Brundidge power rates to increase
If Brundidge residents don’t want to pay more on their February power bills, they better start conserving now.
In the Brundidge City Council meeting Tuesday, City Manager Britt Thomas announced the city’s power supplier has increased power rates, and as part of a policy already in place, that cost will likely be passed on to consumers as early as Feb. 1.
The supplying company, PowerSouth, voted to raise its rates on average 10.6 percent in the December board meeting, which would bring Brundidge residents’ bills up to possibly an average of $8 per month.
Thomas said if a household uses 1000 hours of power, the bill would cost around $129 with the new figures. That is about $8 more than the $121 it would cost currently.
However, Thomas said these numbers may not prove true for the average household in the city, since he wasn’t sure how much power the typical home uses per month.
In the next council meeting Jan. 20, Thomas said he will provide an average cost increase broken down with these new numbers.
The energy cost adjustment policy already in place by the city will automatically pass on any cost adjustments the city receives from PowerSouth, and it isn’t required they notify the public.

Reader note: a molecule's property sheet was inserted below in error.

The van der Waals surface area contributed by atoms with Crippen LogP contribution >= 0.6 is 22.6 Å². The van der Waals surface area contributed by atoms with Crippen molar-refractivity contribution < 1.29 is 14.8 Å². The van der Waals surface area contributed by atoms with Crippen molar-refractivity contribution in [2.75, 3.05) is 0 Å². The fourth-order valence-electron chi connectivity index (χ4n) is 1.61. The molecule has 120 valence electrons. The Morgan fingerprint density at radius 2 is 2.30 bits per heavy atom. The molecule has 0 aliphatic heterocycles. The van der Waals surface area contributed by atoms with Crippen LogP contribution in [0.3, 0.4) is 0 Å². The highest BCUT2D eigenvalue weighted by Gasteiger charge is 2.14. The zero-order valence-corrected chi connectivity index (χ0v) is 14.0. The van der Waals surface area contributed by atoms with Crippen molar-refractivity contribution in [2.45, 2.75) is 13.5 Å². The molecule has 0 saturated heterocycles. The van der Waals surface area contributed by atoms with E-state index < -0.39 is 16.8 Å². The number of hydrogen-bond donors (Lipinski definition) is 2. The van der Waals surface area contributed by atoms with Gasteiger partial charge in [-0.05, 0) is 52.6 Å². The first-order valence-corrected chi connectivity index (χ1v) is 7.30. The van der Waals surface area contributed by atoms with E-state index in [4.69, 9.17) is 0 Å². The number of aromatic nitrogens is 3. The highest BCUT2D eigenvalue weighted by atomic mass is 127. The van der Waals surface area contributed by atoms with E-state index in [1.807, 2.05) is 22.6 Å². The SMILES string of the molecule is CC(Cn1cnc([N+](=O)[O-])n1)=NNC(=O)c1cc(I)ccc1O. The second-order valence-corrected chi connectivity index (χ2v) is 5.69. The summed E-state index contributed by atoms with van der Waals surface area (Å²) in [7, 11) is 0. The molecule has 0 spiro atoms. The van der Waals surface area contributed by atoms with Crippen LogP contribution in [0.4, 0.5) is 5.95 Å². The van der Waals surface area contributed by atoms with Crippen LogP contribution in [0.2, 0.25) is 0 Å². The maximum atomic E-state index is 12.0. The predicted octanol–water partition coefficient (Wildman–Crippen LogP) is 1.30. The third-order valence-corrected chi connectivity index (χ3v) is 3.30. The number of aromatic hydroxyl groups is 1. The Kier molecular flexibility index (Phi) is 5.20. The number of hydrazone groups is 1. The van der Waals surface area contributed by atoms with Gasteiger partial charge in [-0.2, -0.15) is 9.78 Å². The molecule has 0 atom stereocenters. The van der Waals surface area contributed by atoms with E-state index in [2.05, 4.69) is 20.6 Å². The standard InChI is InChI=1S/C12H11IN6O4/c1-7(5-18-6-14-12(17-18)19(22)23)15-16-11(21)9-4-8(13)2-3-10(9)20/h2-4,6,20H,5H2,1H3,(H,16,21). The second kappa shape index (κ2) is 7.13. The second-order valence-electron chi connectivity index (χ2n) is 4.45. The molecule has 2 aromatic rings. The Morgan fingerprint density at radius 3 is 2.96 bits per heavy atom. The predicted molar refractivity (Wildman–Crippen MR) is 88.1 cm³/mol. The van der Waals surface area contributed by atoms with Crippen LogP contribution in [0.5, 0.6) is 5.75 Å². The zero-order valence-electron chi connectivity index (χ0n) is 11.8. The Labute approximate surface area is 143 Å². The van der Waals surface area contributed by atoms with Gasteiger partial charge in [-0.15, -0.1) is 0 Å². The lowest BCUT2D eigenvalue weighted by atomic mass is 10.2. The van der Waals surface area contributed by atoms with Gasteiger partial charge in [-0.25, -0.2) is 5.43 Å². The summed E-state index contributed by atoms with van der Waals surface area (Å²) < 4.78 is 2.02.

That of course is unless the council opts to increase rates further or eat some of the cost themselves, but historically that’s not something they have done.
Right now, when Brundidge residents receive power bills, the costs are broken down separately for fuel and power costs. Thomas asked the council to consider passing a revenue neutral proposal that would combine the two costs but still keep rates the same.
But, even with that, they would still likely pass on PowerSouth’s increase to consumers.
Thomas said the increase will be significant, but it won’t be one that is inflated.
“Our bills are high, but they are not inflated compared to the city,” Thomas said.
District 1 Councilman Lawrence Bowden said its important residents understand the city is not hoarding any of the money from these increases.
“It’s important for people to understand this is not an increase to the city’s money,” Bowden said.
Also in their meeting, the council approved a proposal to adopt the procurement and conduct policies for their Community Block Development Grant, which will bring them one step closer to start formulating a new city plan.
And, since the city received a bid under their budget to demolish dilapidated houses, Thomas said they may be able to request additional houses be demolished under the money already granted.
But, adding to the already 11 homes scheduled to come down will have to be something the council decides on later.